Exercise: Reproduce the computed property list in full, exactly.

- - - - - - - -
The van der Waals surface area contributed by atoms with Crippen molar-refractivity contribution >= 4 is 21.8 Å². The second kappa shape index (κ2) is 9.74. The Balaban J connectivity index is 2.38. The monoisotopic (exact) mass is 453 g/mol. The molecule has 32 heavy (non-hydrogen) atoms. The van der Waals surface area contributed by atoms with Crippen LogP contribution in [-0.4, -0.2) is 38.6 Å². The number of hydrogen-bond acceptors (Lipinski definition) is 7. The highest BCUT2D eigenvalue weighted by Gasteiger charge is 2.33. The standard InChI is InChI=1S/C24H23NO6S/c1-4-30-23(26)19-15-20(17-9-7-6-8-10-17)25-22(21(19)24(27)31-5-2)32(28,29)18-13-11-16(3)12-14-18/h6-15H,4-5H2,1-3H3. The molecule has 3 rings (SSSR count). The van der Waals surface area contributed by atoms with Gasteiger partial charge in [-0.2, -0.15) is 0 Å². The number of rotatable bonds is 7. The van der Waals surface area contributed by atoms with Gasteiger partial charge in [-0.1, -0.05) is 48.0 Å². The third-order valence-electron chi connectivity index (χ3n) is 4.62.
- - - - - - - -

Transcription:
The van der Waals surface area contributed by atoms with Crippen molar-refractivity contribution >= 4 is 21.8 Å². The second kappa shape index (κ2) is 9.74. The Balaban J connectivity index is 2.38. The monoisotopic (exact) mass is 453 g/mol. The molecule has 32 heavy (non-hydrogen) atoms. The van der Waals surface area contributed by atoms with Crippen LogP contribution in [-0.4, -0.2) is 38.6 Å². The number of hydrogen-bond acceptors (Lipinski definition) is 7. The highest BCUT2D eigenvalue weighted by Gasteiger charge is 2.33. The standard InChI is InChI=1S/C24H23NO6S/c1-4-30-23(26)19-15-20(17-9-7-6-8-10-17)25-22(21(19)24(27)31-5-2)32(28,29)18-13-11-16(3)12-14-18/h6-15H,4-5H2,1-3H3. The molecule has 3 rings (SSSR count). The van der Waals surface area contributed by atoms with Gasteiger partial charge in [-0.2, -0.15) is 0 Å². The number of rotatable bonds is 7. The van der Waals surface area contributed by atoms with Gasteiger partial charge in [-0.1, -0.05) is 48.0 Å². The third-order valence-electron chi connectivity index (χ3n) is 4.62.